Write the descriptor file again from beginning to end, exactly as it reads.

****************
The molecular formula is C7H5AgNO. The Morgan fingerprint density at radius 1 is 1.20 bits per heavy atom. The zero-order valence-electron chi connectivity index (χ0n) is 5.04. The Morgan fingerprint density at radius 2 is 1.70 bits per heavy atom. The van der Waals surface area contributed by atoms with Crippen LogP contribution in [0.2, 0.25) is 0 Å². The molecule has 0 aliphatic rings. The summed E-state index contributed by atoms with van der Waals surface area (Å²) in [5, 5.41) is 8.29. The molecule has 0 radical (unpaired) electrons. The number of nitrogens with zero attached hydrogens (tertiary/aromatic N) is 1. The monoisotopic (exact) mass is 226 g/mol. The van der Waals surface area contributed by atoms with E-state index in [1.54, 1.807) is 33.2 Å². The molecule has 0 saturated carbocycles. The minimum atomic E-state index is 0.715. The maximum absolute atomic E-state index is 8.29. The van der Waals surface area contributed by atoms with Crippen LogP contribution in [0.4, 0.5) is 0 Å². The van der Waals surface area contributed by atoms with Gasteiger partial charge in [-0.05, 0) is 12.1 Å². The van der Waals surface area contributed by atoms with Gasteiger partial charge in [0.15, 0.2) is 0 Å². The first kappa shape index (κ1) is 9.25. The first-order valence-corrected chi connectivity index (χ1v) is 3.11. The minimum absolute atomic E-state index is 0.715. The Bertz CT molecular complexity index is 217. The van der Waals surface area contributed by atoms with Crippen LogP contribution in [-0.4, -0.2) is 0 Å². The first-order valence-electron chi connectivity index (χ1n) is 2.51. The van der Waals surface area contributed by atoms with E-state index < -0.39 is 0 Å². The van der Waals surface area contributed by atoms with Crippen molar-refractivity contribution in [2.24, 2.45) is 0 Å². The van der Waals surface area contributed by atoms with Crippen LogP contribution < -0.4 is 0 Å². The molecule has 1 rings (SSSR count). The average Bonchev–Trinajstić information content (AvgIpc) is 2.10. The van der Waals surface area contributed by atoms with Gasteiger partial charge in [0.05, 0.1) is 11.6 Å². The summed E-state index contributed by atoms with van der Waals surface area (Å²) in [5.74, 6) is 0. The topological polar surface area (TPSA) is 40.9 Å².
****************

The molecular formula is C7H5AgNO. The Morgan fingerprint density at radius 1 is 1.20 bits per heavy atom. The zero-order valence-electron chi connectivity index (χ0n) is 5.04. The Morgan fingerprint density at radius 2 is 1.70 bits per heavy atom. The van der Waals surface area contributed by atoms with Crippen LogP contribution in [0.2, 0.25) is 0 Å². The molecule has 0 aliphatic rings. The summed E-state index contributed by atoms with van der Waals surface area (Å²) in [5, 5.41) is 8.29. The molecule has 0 radical (unpaired) electrons. The number of nitrogens with zero attached hydrogens (tertiary/aromatic N) is 1. The monoisotopic (exact) mass is 226 g/mol. The van der Waals surface area contributed by atoms with E-state index in [1.54, 1.807) is 33.2 Å². The molecule has 0 saturated carbocycles. The minimum atomic E-state index is 0.715. The maximum absolute atomic E-state index is 8.29. The van der Waals surface area contributed by atoms with Crippen LogP contribution in [0.4, 0.5) is 0 Å². The van der Waals surface area contributed by atoms with Gasteiger partial charge in [-0.05, 0) is 12.1 Å². The van der Waals surface area contributed by atoms with Gasteiger partial charge in [0.15, 0.2) is 0 Å². The first kappa shape index (κ1) is 9.25. The first-order valence-corrected chi connectivity index (χ1v) is 3.11. The minimum absolute atomic E-state index is 0.715. The Bertz CT molecular complexity index is 217. The van der Waals surface area contributed by atoms with Crippen LogP contribution in [-0.4, -0.2) is 0 Å². The first-order valence-electron chi connectivity index (χ1n) is 2.51. The van der Waals surface area contributed by atoms with E-state index < -0.39 is 0 Å². The van der Waals surface area contributed by atoms with Crippen molar-refractivity contribution in [2.24, 2.45) is 0 Å². The van der Waals surface area contributed by atoms with Crippen LogP contribution < -0.4 is 0 Å². The molecule has 1 rings (SSSR count). The average Bonchev–Trinajstić information content (AvgIpc) is 2.10. The van der Waals surface area contributed by atoms with Gasteiger partial charge in [0.05, 0.1) is 11.6 Å². The summed E-state index contributed by atoms with van der Waals surface area (Å²) in [5.74, 6) is 0. The topological polar surface area (TPSA) is 40.9 Å².